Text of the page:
My frustrations kept stemming from cultural differences that were happening at my University (La Catolica)– heralded as the best University in all of Chile, and one of the best in all of Latin America.  Turns out it’s also extremely close-minded.  This week’s left me longing for my Madison bubble where I can walk around grinning knowing that everyone thinks in an equally liberal manner.  [ha! just kidding, kind of.  I have also realized that being at Madison it’s easy to never develop your power of persuasion because it doesn’t take much to get everyone to jump on your bandwagon since you all share similar opinions.  I realized during election season that I needed to put myself in positions that would develop my ability to reason and discuss with people who shared totally opposite view points than myself– so maybe I was asking for it?]

But man, I am just a fish in a totally and completely wrong pond.

I received a pretty poor grade on an in class essay for my History of Latin America in the 20th Century class [apparently the prof didn’t get the message that you’re supposed to grade easier on the gringos, this isn’t their native language and they’re just studying abroad, ha].  When I asked a Chilean friend to take a look at it his first comment was, “Well you got a bad grade because you didn’t follow history, you say here ‘stolen lands’ when referring to indigenous lands…nothing was ever stolen, we just mixed…Besides it’s just the Mapuche that make up 3% of Chile, and the government tries to work with them, but they’re crazy.”

Feeling already frustrated I went to my group project meeting for my Poverty and Social Exclusion class where I talked about the email the TA had sent me with an issue example for our topic: the sociocultural dimension of poverty interventions. The TA pointed out that in Chile they often try and do interventions in the Mapuche communities in Mapudungun [the Mapuche language], but that the language is often not spoken any more except by the elders.  So this is one example at an attempt to be culturally approrpiate that fails.

When talking to my group it became clear that they thought that the Mapuche topic is “overdone” and “I mean really, how many of us even know someone that is Mapuche, or someone that has a Mapuche last name?”  [Apparently she missed the last Chilean census that determined that 90% of Chileans have Mapuche blood.  Ninety percent.  In a country where if you want to be successful it’s not okay to embrace your heritage and having a Mapuche last name limits you from many job opportunities]

But what do I know, I’m just the estadounidense gringa that doesn’t have a perfect grasp of the Spanish language [these are the 3 reasons that I’ve narrowed down as to why one girl in my group particularly does NOT like me: a) from the U.S.- most likely this option b) not from Chile c) I don’t speak Spanish perfectly.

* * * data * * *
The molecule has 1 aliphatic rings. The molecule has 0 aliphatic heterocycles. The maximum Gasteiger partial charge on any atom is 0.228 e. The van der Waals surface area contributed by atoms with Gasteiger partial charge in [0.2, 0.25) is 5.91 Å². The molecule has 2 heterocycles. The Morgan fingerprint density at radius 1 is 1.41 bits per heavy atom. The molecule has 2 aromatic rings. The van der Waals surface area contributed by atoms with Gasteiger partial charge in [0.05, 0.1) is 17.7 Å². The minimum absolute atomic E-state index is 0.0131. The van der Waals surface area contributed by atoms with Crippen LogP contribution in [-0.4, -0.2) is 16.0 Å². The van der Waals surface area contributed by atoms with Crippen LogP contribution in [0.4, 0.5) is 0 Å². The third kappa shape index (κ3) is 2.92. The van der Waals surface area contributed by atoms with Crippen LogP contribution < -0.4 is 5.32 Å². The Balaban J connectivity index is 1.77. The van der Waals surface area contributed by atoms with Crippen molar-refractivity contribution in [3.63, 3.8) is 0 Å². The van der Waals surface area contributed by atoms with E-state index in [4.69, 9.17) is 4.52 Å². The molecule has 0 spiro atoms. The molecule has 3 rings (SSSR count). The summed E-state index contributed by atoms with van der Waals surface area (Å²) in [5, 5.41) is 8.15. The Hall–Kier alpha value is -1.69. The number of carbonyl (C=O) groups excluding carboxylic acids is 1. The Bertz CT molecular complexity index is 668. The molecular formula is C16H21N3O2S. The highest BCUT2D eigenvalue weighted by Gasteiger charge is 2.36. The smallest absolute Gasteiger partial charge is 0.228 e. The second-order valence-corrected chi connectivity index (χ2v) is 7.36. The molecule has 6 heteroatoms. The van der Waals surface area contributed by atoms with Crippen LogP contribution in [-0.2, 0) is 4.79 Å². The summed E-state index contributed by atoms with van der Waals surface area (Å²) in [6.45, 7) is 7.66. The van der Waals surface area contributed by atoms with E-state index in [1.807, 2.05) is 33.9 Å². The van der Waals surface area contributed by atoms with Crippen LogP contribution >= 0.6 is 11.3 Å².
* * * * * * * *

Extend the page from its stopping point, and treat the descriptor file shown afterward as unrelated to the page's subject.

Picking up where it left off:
So, since it’s happy week, I will have the largest smile on my face next week when we give our presentation on the sociocultural dimension of poverty and talk about “uniting factors like friendship and love,” and The Littlest Prince, and a group of middle schoolers that uses role playing to facilitate inclusion and discourage bullying, and show a video with English subtitles [“To make our foreign classmates feel included” -direct quote in an email from the student to the professor], and make a mural with all of our hand prints in paint at the end to show that together we make something beautiful, as well as write one promise they each make that day to be more socio-culturally understanding, “like learning how to say ‘hola’ in Dutch.”

I’m sorry did you think for a second that I accidentally ripped a page out of my older sister’s 1st grade teacher’s curriculum guide?

Maybe if we’re lucky rainbows and butterflies and puppy dogs will shoot out of thin air.  At the very least I’ll animate them into the power point.

Anyways, looks like I just got a bit complain-y, happy week starting now…

*in a chipper voice*: While it makes me a bit jealous to see people’s statuses that say they are going to sit on the Terrace in Madison, because we are currently entering our winter here and it makes it quite cold when there is no central heating [or heating, period.], I will rejoice in the fact that my duena just gave me an electric blanket that a past student left here.

And I will laugh at my brother’s response to my email that said essentially the same thing [since he doesn’t read my blog that little booger]:

Molly, ignorant people in positions of power is infinitely frustrating.  Get used to it.  Ignorance in national ethos is also frustrating.  But you’re probably already used to that: USA! USA! USA!

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I guess I can’t have any more frustrating weeks, because they don’t sell peanut butter cups in Chile!

photo-315At least I’ll definitely be warm while I’m sleeping [were you wondering what Chilean plugs looked like?  I thought so.]

I’m writing this post instead of studying for my exam in Seminar of Latin America in the 20th Century, where my professor hasn’t talked about the 20th century once…hm?

16 Apr

In Chile when you want to take a shower or need hot water, you need to light a califont with a match.

This is a califont:

califontThe burnt looking part of the machine is where normally there’s a little tiny flame burning and you stick the match in.  However the other day there was some sort of gas leak issue with the system at my house and we couldn’t get it to light.  We soon found out that we’d have to get the whole system replaced, which would be difficult because our old system was gas arriving through underground pipes from Argentina…when I found this out I kept imagining just one single pipe running from just our house all the way to Argentina, I kept drawing the conclusion that this was probably illegal (Then I laughed, because clearly it’s an entire system, not just ONE pipe running to ONLY our house)

So the system we opted for is to buy big replaceable gas tanks [from Chile] to connect to the califont and stove…buy local?

The fact that the brand of the new califont is called “Junkers” has me interested to see how this will all actually work.

Anyways, the stove isn’t hooked up yet which is adding an obstacle into Lisa and I’s baking plans before my party on Friday.  It will be hooked up eventually though and then we can go back to making jokes like: “Oh hey, I’m going to preheat the oven” [lights match, lights stove] “Ok, it’s preheated.”